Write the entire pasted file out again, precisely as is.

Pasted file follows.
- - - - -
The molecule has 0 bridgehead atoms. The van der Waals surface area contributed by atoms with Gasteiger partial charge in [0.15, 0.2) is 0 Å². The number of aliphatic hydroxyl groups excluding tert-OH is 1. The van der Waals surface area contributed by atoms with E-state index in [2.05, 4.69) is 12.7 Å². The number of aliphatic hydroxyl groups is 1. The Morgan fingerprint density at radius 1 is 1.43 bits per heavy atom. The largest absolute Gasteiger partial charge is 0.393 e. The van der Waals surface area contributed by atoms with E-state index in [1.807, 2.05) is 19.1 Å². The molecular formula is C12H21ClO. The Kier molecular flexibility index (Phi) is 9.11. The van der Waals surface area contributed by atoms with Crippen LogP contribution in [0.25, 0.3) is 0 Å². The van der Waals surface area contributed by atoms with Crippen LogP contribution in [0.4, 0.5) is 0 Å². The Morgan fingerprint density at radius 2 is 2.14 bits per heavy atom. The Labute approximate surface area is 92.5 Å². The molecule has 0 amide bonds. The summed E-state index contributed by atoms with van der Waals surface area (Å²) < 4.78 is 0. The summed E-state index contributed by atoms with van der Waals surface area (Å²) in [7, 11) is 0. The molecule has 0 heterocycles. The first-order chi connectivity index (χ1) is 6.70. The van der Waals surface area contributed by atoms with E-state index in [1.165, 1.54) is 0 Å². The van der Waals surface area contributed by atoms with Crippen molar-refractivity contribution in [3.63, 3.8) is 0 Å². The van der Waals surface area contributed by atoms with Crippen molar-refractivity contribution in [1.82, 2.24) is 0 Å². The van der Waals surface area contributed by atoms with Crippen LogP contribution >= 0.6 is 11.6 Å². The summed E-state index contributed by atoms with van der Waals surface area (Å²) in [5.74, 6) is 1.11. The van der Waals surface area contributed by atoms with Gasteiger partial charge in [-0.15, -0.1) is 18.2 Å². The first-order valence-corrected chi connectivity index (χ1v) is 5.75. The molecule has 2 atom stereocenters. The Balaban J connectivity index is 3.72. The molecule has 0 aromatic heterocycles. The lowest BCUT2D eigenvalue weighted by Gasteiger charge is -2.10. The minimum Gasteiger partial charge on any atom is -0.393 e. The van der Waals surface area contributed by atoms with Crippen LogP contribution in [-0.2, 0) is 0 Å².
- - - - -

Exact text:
The molecule has 0 bridgehead atoms. The van der Waals surface area contributed by atoms with Gasteiger partial charge in [0.15, 0.2) is 0 Å². The number of aliphatic hydroxyl groups excluding tert-OH is 1. The van der Waals surface area contributed by atoms with E-state index in [2.05, 4.69) is 12.7 Å². The number of aliphatic hydroxyl groups is 1. The Morgan fingerprint density at radius 1 is 1.43 bits per heavy atom. The largest absolute Gasteiger partial charge is 0.393 e. The van der Waals surface area contributed by atoms with E-state index in [1.807, 2.05) is 19.1 Å². The molecular formula is C12H21ClO. The Kier molecular flexibility index (Phi) is 9.11. The van der Waals surface area contributed by atoms with Crippen LogP contribution in [0.25, 0.3) is 0 Å². The van der Waals surface area contributed by atoms with Crippen LogP contribution in [0.4, 0.5) is 0 Å². The Morgan fingerprint density at radius 2 is 2.14 bits per heavy atom. The Labute approximate surface area is 92.5 Å². The molecule has 0 amide bonds. The summed E-state index contributed by atoms with van der Waals surface area (Å²) < 4.78 is 0. The summed E-state index contributed by atoms with van der Waals surface area (Å²) in [7, 11) is 0. The molecule has 0 heterocycles. The first-order chi connectivity index (χ1) is 6.70. The van der Waals surface area contributed by atoms with E-state index in [1.165, 1.54) is 0 Å². The van der Waals surface area contributed by atoms with Crippen molar-refractivity contribution in [3.63, 3.8) is 0 Å². The van der Waals surface area contributed by atoms with Crippen molar-refractivity contribution in [1.82, 2.24) is 0 Å². The van der Waals surface area contributed by atoms with Crippen LogP contribution >= 0.6 is 11.6 Å². The summed E-state index contributed by atoms with van der Waals surface area (Å²) in [5.74, 6) is 1.11. The van der Waals surface area contributed by atoms with Gasteiger partial charge in [-0.15, -0.1) is 18.2 Å². The first-order valence-corrected chi connectivity index (χ1v) is 5.75. The molecule has 2 atom stereocenters. The Balaban J connectivity index is 3.72. The molecule has 0 aromatic heterocycles. The lowest BCUT2D eigenvalue weighted by Gasteiger charge is -2.10. The minimum Gasteiger partial charge on any atom is -0.393 e. The van der Waals surface area contributed by atoms with Crippen LogP contribution in [-0.2, 0) is 0 Å².